Areas of Practice » Estate Planning

What is a Living Trust?

A Living Trust is a legal document that becomes a holding vehicle for what you own.

What are the advantages?

1. COST
One advantage of a Living Trust is the avoidance of Probate before and after death, which is very costly and time consuming. Probate is the legal process through which a court makes sure that after you die, your debts are paid and your property is distributed according to your will. That process will cost at least 1 to 2 percent of your possessions. Depending on how complicated your affairs are, the cost could be 6 percent or even higher.

In Tennessee, the Probate Court sets maximum costs. When setting attorney fees, the Court considers the following guidelines: If the decedent's gross estate (including real estate to the extent that services were rendered in connection with the real estate) plus any income earned during the administration of the estate is under $30,000, a fee of $1,500 shall be considered reasonable.  Estates totaling over $30,000, the fee may be graduated as determined by the following guidelines:

Value of Estate           Fee
First $100,000            3% to 5%
Next $900,000            2% to 4%
Over $1,000,000        1% to 3%

The cost of a Living Trust is generally less expensive. Costs that may be included are the amount of tax planning involved, assets involved, the transferring of your assets to and putting them in the name of the trust. With bank accounts, stock bond or mutual fund ownership, and some other assets, there may be little or no costs. With real estate, you will have to pay for preparing new deeds and funding the transfer tax. If someone is hired to manage the assets in your trust, this will add to the costs. Trust administration generally costs about 1 percent of your assets annually. However, if you or your wife are the trustee of your trust, you may manage the assets in the trust yourself and it will cost nothing.
A simple will cost approximately $150 and with the same tax planning as involved in a living trust, the cost of a will would be approximately $750 to $1,000. Because of the set up costs, people with small estates, including little more than a home, do not need living trusts.

2. SPEED
Speed is an advantage of living trusts over Probate. Under Tennessee law, the period for estates to remain open is a minimum of four months, mostly so that creditors have enough time to file claims. In Shelby County, estates remain open an average of one to two years. Trust assets can be passed on quickly. If an estate in a living trust is sizeable and the trust owes taxes, a trustee cannot pass out the assets before getting clearance from the State Department of Revenue and the IRS. This would slow things down, but with a properly written will, you can authorize distribution to be made during the administration of the estate and structure the assets to pass without delays through life insurance or joint accounts.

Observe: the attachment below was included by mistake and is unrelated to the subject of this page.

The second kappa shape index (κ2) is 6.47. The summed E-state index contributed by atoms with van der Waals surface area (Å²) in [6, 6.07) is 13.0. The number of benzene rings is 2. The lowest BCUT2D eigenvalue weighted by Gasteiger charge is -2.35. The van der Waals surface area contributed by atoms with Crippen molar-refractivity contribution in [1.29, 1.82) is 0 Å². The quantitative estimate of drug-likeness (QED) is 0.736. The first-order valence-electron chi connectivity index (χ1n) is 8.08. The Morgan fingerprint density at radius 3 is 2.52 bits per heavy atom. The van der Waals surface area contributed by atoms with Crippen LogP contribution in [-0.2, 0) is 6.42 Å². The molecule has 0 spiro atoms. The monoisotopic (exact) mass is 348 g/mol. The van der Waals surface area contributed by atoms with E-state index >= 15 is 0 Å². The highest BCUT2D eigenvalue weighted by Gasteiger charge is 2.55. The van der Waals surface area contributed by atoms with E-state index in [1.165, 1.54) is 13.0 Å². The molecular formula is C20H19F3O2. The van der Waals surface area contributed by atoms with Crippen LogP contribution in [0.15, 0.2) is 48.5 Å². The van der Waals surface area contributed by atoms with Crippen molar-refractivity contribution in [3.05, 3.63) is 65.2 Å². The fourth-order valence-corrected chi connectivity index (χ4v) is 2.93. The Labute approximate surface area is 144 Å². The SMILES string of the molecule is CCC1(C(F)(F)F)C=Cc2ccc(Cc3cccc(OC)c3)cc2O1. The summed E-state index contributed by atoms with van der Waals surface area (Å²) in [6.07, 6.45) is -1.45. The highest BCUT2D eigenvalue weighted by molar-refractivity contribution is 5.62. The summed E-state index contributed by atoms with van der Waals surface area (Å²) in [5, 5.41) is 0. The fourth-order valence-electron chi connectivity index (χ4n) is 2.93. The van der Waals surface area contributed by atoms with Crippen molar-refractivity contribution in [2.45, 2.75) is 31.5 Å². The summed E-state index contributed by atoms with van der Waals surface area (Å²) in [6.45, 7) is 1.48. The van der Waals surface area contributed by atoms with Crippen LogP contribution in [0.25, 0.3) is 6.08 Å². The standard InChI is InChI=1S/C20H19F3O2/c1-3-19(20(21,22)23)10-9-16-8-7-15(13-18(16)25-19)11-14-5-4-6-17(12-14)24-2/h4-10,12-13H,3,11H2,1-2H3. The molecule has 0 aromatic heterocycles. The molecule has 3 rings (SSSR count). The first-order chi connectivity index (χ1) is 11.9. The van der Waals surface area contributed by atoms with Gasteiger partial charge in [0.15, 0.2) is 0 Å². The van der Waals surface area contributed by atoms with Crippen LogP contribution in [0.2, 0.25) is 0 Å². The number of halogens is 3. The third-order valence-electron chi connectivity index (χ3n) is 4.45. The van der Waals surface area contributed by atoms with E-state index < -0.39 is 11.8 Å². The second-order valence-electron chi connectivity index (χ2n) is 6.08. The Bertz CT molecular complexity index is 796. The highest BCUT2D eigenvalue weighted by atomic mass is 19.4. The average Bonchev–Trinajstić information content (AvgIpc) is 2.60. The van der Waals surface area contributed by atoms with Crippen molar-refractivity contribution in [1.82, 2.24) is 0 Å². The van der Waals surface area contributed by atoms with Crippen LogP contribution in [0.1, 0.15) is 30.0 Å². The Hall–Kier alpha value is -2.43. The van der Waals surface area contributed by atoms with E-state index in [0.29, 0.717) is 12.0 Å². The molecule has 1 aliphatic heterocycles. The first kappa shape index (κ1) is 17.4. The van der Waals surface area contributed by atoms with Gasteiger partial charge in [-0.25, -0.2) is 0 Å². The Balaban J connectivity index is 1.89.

3. CIRCUMSTANCES
The most important time to avoid probate is during your lifetime when you become disabled. When this occurs the control of your family shifts to the court system. If you transfer your assets to a trust and become mentally or physically disabled, you do not have to get an attorney or have a court involved, post a fidelity bond, absorb court costs and have a conservatorship set up, which would mean having two attorneys, one for you and one for your family (if you were in probate). Instead of weeks to make arrangements, the trustee can be changed in a matter of hours and the trustee can continue to carry out the plans and wishes of the person who set it up.

If you own in more than one state, especially if it is rental property, trust advantages are huge. That is because your will must go through probate in each state you own property.
Trusts are also a good vehicle for providing for your children of your first marriage if you wed for a second time, or to keep part of your inheritance from some family members.

4. PRIVACY
Probate court records are public. Trust documents are not.
To contact Fullen & Townsend Attorneys about this area of practice, please send an email to: trusts@tommylfullen.com.